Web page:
“What kind of father were you? What kind of husband were you? What kind of coach or teammate were you? What kind of son were you? What kind of brother were you? What kind of friend were you? Success comes in terms of relationships. Success is measured by the impact you make on other people’s lives.
“And I think the second criterion is that all of us ought to have some kind of cause, some kind of purpose in our lives that’s bigger than our own individual hopes, dreams, wants and desires. Life’s about relationships and having a cause bigger than yourself. Simple as that.”
Nothing about athletic ability, money or sexual conquests in that definition.
Future rapes on college campuses can be prevented with educational initiatives employed today that target boys on the verge of adolescence.
The overarching purpose of these initiatives needs to be outlining, in depth, what real manhood looks like.
Ken Reed is Sports Policy Director for League of Fans.
Sports Forum Podcast
Episode #26 – League of Fans’ Sports Forum podcast: How Can We Fix Youth Sports? – John O’Sullivan is Founder and CEO of Changing the Game Project and author of “Changing the Game: The Parents Guide to Raising Happy, High Performing Athletes and Giving Youth Sports Back to Our Kids.” We discuss overzealous adults in youth sports, the dangers of sport specialization, youth sports entrepreneurs and the profit-at-all-costs mindset, and the growing socio-economic gap in youth sports.
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Episode #25 – League of Fans’ Sports Forum podcast: Physical Education Should Be a Critical Component of K-12 School Design – Michael Horn is co-founder of the Clayton Christensen Institute for Disruptive Innovation.
Episode #24 – League of Fans’ Sports Forum podcast: Mental Health and Athletes: Ending the Stigma – Nathan Braaten and Taylor Ricci are the founders of Dam Worth It, a non-profit created to end the stigma around mental health at colleges and universities through sport, storytelling, and community creation.
Episode #23 – League of Fans’ Sports Forum podcast: Olympian Benita Fitzgerald Mosley Talks Title IX, Youth Sports and the Olympics.
Episode #22 – League of Fans’ Sports Forum podcast: Rethinking Sports Fandom with Author Craig Calcaterra – We discuss Calcaterra’s new book “Rethinking Fandom: How to Beat the Sports-Industrial Complex at Its Own Game” and explore new ways to be a fan.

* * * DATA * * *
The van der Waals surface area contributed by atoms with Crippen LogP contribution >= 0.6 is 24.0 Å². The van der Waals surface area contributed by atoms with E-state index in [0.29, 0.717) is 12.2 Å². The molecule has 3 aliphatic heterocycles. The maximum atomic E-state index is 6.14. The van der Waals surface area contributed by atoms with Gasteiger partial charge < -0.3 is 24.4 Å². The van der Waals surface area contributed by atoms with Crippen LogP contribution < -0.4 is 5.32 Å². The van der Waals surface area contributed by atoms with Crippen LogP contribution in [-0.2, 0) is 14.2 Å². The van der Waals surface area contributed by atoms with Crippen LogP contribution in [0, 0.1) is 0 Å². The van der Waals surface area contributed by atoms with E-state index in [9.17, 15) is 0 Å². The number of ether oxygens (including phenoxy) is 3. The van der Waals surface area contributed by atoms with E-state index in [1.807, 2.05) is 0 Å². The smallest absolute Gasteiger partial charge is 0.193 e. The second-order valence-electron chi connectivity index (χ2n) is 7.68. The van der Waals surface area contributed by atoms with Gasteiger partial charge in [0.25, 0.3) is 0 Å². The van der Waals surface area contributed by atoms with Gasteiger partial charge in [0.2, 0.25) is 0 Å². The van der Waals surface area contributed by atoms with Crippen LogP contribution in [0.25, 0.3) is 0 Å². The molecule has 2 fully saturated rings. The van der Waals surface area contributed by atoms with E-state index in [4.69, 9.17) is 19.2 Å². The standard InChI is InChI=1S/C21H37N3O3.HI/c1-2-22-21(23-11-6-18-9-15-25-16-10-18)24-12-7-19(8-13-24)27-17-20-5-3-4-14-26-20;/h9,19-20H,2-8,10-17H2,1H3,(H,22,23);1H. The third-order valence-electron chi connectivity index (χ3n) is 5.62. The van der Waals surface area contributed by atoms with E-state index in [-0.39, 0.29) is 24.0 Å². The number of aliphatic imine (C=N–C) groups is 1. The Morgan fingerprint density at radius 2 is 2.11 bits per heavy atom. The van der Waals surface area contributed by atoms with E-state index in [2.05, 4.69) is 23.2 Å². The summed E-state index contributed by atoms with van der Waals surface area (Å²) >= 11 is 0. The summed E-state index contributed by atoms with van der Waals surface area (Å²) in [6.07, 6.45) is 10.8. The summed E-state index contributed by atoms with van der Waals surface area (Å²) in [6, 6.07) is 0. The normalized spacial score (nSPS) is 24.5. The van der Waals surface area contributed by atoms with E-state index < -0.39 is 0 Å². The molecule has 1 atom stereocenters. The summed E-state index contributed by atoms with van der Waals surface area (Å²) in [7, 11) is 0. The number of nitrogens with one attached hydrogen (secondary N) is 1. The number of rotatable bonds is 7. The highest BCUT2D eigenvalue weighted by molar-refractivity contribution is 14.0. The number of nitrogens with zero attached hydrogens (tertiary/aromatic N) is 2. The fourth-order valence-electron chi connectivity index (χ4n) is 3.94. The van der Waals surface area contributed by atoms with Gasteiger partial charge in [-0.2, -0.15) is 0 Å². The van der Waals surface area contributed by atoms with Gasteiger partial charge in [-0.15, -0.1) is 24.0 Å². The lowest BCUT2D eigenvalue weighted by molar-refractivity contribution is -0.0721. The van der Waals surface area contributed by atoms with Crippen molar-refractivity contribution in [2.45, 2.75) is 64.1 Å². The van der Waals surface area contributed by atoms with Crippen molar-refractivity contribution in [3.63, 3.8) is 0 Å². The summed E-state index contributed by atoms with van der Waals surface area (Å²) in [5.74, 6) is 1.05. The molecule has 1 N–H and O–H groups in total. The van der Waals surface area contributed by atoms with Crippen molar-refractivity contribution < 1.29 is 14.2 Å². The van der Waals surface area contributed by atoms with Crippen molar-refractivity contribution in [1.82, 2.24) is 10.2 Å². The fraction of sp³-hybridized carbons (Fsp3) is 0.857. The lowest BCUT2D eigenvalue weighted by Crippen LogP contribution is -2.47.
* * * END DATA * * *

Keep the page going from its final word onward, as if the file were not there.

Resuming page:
Episode #21 – League of Fans’ Sports Forum podcast: Chatting About a Broken Game With Baseball Writer Pedro Moura – Moura is a national baseball writer for Fox Sports. We discuss how and why the game of baseball is broken, what factors caused it, and offer a few thoughts on how to “fix” a great game.
Media"How We Can Save Sports" author Ken Reed appears on Fox & Friends to explain how there's "too much adult in youth sports."
Ken Reed appears on Mornings with Gail from KFKA Radio in Colorado to discuss bad parenting in youth athletics.
“Should College Athletes Be Paid?” Ken Reed on The Morning Show from Wisconsin Public Radio
Ken Reed appears on KGNU Community Radio in Colorado (at 02:30) to discuss equality in sports and Title IX.
Ken Reed appears on the Ralph Nader Radio Hour (at 38:35) to discuss his book The Sports Reformers: Working to Make the World of Sports a Better Place, and to talk about some current sports issues.
- League of Fans Sports Policy Director Ken Reed quoted in Washington Post column titled "What happened to P.E.? It’s losing ground in our push for academic improvement," by Jay Mathews
League of Fans is a sports reform project founded by Ralph Nader to fight for the higher principles of justice, fair play, equal opportunity and civil rights in sports; and to encourage safety and civic responsibility in sports industry and culture.
Sports & Torts – Ken Reed, Sports Policy Director, League of Fans – at the American Museum of Tort Law